Is Adding An Air Purifier To My Furnace or AC Worth It?

 In Indoor Air Quality

Air cleaner and air purifiers are certainly in the news right now as we face the COVID-19 pandemic. The focus on, and demand for, healthy home and work environments has never been higher.  While there is a lot of disinformation in the public sphere, we want to help tell the story as an HVAC contractor as you consider how to control odors and germs in your home.

What is an Air Cleaner or Air Purifier?

Installed in the ductwork of a home’s central HVAC system, air cleaning devices are intended to provide a more sophisticated way of trapping and eliminating indoor air pollutants as compared to your standard box or pleated air filter that you are probably used to buying and replacing for a couple dollars. Air cleaning devices may use high efficiency mechanical filters, UV light, or electrostatic force to rid indoor air of microscopic particulates, allergens, and even unhealthy gaseous pollutants.

Who Benefits from an Air Cleaner or Air Purifier?

Air pollutants can cause some serious health issues. According to the EPA, indoor air pollution is a top 5 health risk. Those with serious allergies or asthma can face life-threatening situations as a result of unwanted indoor air pollutants. For these populations, the very young and elderly are the most at risk. If your child or loved one has severe reactions to an indoor allergen or particulate, it makes sense that you’d want to seek out whatever means to eliminate the pollutant from your home.

Some air cleaners and purifiers also claim to come with “germicide” and special “germ killing” technology. If you are prone to bacterial viruses that are spread through the air, an air purifier could be an additional line of defense.

Air purifiers primarily trap or ionize small particulates that easily pass through a standard filter. Particulate matter includes the following:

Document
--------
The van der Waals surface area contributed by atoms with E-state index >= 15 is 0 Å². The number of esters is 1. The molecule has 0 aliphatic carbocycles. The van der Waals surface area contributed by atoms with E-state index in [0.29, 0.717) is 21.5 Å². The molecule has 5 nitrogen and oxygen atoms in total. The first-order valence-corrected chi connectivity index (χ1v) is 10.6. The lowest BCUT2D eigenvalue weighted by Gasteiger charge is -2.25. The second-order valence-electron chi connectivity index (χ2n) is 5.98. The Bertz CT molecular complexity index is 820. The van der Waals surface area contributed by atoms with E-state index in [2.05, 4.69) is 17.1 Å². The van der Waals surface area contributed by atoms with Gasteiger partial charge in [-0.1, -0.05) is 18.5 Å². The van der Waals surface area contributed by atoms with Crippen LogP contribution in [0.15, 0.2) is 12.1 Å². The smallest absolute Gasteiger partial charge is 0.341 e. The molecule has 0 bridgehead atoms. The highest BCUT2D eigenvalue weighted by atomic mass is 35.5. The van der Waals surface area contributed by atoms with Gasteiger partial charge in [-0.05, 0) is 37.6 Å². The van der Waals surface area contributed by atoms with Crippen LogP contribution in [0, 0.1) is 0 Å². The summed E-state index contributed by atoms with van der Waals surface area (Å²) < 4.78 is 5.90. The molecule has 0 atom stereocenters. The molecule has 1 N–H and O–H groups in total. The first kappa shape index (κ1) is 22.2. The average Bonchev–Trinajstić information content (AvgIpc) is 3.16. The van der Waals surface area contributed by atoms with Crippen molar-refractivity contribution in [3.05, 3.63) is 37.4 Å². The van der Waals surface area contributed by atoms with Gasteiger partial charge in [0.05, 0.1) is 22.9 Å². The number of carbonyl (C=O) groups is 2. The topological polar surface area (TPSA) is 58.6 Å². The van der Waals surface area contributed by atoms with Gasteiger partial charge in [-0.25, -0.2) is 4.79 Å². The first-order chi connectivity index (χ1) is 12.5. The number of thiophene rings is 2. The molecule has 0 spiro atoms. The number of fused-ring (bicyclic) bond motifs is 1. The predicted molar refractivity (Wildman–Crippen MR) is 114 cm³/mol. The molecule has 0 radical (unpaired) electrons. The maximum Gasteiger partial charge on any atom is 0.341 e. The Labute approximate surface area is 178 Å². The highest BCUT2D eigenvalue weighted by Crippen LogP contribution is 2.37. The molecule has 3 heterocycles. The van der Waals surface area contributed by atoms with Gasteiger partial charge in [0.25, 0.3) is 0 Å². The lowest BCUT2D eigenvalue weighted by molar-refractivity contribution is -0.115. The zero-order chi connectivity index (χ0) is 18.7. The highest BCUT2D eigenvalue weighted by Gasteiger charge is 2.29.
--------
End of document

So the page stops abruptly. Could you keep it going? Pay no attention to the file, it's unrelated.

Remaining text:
• dust mites
  • molds
  • bacteria
  • viruses

Some systems may also eliminate gaseous pollutants like tobacco smoke, but also offgassing from products like:

  • building materials
  • furnishings
  • adhesives
  • paints
  • varnishes
  • cleaning products
  • pesticides

What are the Types of Air Cleaners and Air Purifiers?

Air cleaners fall into two broad categories: filtration-based systems and other systems. Other systems include UV-light, and UV-light enhanced systems including ozone generators. For good information about available products, the EPA website is a recommended research tool. Below is a chart from the Indoor Air Quality EPA site looking at some of the differences and limitations of device category:

What is a MERV Rating?

If you are researching air filtering devices, you’ve likely seen the MERV rating number. MERV stands for Minimum Efficiency Reporting Value, and this number corresponds to the effectiveness of the filter in trapping particles. Generally, the higher the MERV number, the smaller the particle the filter will catch.

Fiberglass Air Filters: 1-4 MERV rating. These are the cheap $1-2 filters you’ve likely seen before. They remove less than 10% of the air pollutants in your home.

Pleated Air Filters: 10-13 MERV rating and can remove up to 45% of air pollutants.

High Efficiency Air Filters: 14-16 MERV rating and remove up to 85% of pollutants.

HEPA Filters: 17-20 MERV rating and removes up to 98% of air pollutants.

Mechanical air filter-based air cleaners, a common choice, typically combine high MERV rating filter cartridges with additional germicide for bacteria and virus particulates.

Is an Air Cleaner or Air Purifier Worth it?

Air cleaning devices, especially those that integrate into the ductwork of your HVAC system can vary greatly in cost and effectiveness, but they are most affordable when installing with a replacement or new HVAC system. Even though these products are helpful in controlling odors and particulates, the best option is to try to eliminate the source of the pollutant or allergen. Using your resources to get at the source of the problem is the most effective way to improve health and decrease the probability of adverse health effects from indoor air pollutant. The EPA suggests removing mold, doing deep cleaning, or removing other sources first, and then trying an air purifier or high-MERV air filter system if removing pollutants is ineffective or not possible.

To learn more about air purifiers and indoor air quality, contact us at Pharo Heating & Cooling.


Pharo Heating & Cooling is a full-service HVAC contractor in Madison. Our team provides top quality service for new construction and replacement furnace and air conditioner needs. For garage heating ideas and solutions, trust the experts at Pharo Heating. For more information about annual furnace inspection or concerns, give us a call at 608-849-5410 or submit a contact form through our website.

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